In Spain, slices of this sweet, fragrant paste, called membrillo, are served atop wedges of rich Manchego cheese as an hors d’oeuvre. Try it with goat cheese as well—or just put it out for breakfast in place of jam.
Put the quinces, vanilla bean pod and seeds, and lemon zest in a 4-quart saucepan and cover with water. Bring to a boil over medium-high heat. Reduce the heat to a simmer, cover, and cook until the quinces are tender when poked with a knife, about 40 minutes.
Drain the quinces in a colander and discard the vanilla bean. Purée the fruit and lemon zest in a food processor. Measure the purée by volume, return it to the saucepan, and add an equal volume of sugar. (For example, if you have 2 cups of purée, add 2 cups of sugar.)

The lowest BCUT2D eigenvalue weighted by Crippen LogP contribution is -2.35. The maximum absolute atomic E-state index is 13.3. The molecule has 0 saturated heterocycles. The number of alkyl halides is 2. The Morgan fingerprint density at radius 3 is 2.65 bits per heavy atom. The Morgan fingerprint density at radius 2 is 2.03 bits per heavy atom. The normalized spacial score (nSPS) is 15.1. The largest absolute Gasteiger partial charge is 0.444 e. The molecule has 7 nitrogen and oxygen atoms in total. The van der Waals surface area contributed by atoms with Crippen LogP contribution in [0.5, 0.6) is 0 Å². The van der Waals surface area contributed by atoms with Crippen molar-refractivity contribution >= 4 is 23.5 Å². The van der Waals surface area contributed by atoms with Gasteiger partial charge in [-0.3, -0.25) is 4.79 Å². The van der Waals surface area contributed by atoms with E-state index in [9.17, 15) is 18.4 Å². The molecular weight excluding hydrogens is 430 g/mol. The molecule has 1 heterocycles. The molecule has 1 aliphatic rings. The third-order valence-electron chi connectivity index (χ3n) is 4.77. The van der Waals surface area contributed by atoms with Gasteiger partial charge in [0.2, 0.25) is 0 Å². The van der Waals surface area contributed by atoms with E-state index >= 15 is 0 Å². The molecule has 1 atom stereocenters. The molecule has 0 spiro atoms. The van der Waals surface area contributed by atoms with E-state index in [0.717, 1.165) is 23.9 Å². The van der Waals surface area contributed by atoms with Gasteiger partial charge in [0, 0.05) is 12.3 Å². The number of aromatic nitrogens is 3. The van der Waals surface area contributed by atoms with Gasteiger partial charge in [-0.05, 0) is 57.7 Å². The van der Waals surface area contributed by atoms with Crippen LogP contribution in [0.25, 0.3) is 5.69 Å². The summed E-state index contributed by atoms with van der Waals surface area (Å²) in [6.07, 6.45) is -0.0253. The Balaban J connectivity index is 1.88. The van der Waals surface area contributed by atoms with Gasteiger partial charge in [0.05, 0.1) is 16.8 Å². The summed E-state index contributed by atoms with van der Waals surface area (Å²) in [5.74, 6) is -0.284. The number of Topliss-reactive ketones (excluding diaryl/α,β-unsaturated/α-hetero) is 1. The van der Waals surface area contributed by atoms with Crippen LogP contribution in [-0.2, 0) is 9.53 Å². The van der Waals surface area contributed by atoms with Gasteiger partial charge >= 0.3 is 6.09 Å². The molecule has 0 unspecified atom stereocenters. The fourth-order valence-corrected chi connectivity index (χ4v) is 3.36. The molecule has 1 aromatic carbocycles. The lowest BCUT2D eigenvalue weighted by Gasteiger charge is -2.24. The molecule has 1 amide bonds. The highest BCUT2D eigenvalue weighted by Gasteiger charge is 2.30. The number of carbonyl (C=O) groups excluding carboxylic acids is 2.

Cook over medium-low heat, stirring with a wooden spoon until the sugar has dissolved, 1 to 2 minutes. Add the lemon juice and reduce the heat to low. Continue to cook, stirring occasionally, until the purée becomes a very thick paste, about 1-1/2 hours.
Meanwhile, position a rack in the center of the oven and heat the oven to 125°F. If your oven doesn’t go this low, use the lowest temperature possible and expect a shorter cooking time. Line an 8x8-inch glass or ceramic baking dish with parchment and grease with the butter. Pour the quince paste (don’t scrape the pot) into the dish and smooth the top with the wooden spoon. Bake until slightly dried and firm enough to slice, about 1 hour.
Remove from the oven and let cool to room temperature. Invert onto a cutting board and cut the quince paste into four 2-inch-wide strips. Wrap each strip in plastic wrap and refrigerate.
Make Ahead Tips
The quince paste will keep for up to 1 month.
nutrition information (per serving):
sat fat g
Photo: Scott Phillips